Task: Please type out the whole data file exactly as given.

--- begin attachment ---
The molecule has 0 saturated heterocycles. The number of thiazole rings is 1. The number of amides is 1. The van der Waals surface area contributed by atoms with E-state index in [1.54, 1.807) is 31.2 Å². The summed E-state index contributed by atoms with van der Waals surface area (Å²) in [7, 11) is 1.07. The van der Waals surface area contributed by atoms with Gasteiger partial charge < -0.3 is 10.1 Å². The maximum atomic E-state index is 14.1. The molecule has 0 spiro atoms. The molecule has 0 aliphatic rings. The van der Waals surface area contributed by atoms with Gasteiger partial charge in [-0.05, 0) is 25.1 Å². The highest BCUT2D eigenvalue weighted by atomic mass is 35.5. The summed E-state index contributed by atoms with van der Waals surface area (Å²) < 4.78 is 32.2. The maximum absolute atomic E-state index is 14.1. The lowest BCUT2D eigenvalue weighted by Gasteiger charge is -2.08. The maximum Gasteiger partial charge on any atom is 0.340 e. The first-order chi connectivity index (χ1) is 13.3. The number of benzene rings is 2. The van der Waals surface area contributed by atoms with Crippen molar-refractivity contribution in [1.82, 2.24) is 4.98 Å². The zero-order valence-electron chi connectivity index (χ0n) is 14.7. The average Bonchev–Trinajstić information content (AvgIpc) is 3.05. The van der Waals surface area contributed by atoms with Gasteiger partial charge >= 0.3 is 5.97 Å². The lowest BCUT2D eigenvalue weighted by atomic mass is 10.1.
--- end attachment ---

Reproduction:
The molecule has 0 saturated heterocycles. The number of thiazole rings is 1. The number of amides is 1. The van der Waals surface area contributed by atoms with E-state index in [1.54, 1.807) is 31.2 Å². The summed E-state index contributed by atoms with van der Waals surface area (Å²) in [7, 11) is 1.07. The van der Waals surface area contributed by atoms with Gasteiger partial charge < -0.3 is 10.1 Å². The maximum atomic E-state index is 14.1. The molecule has 0 spiro atoms. The molecule has 0 aliphatic rings. The van der Waals surface area contributed by atoms with Gasteiger partial charge in [-0.05, 0) is 25.1 Å². The highest BCUT2D eigenvalue weighted by atomic mass is 35.5. The summed E-state index contributed by atoms with van der Waals surface area (Å²) < 4.78 is 32.2. The maximum absolute atomic E-state index is 14.1. The lowest BCUT2D eigenvalue weighted by Gasteiger charge is -2.08. The maximum Gasteiger partial charge on any atom is 0.340 e. The first-order chi connectivity index (χ1) is 13.3. The number of benzene rings is 2. The van der Waals surface area contributed by atoms with Crippen molar-refractivity contribution in [1.82, 2.24) is 4.98 Å². The zero-order valence-electron chi connectivity index (χ0n) is 14.7. The average Bonchev–Trinajstić information content (AvgIpc) is 3.05. The van der Waals surface area contributed by atoms with Gasteiger partial charge >= 0.3 is 5.97 Å². The lowest BCUT2D eigenvalue weighted by atomic mass is 10.1.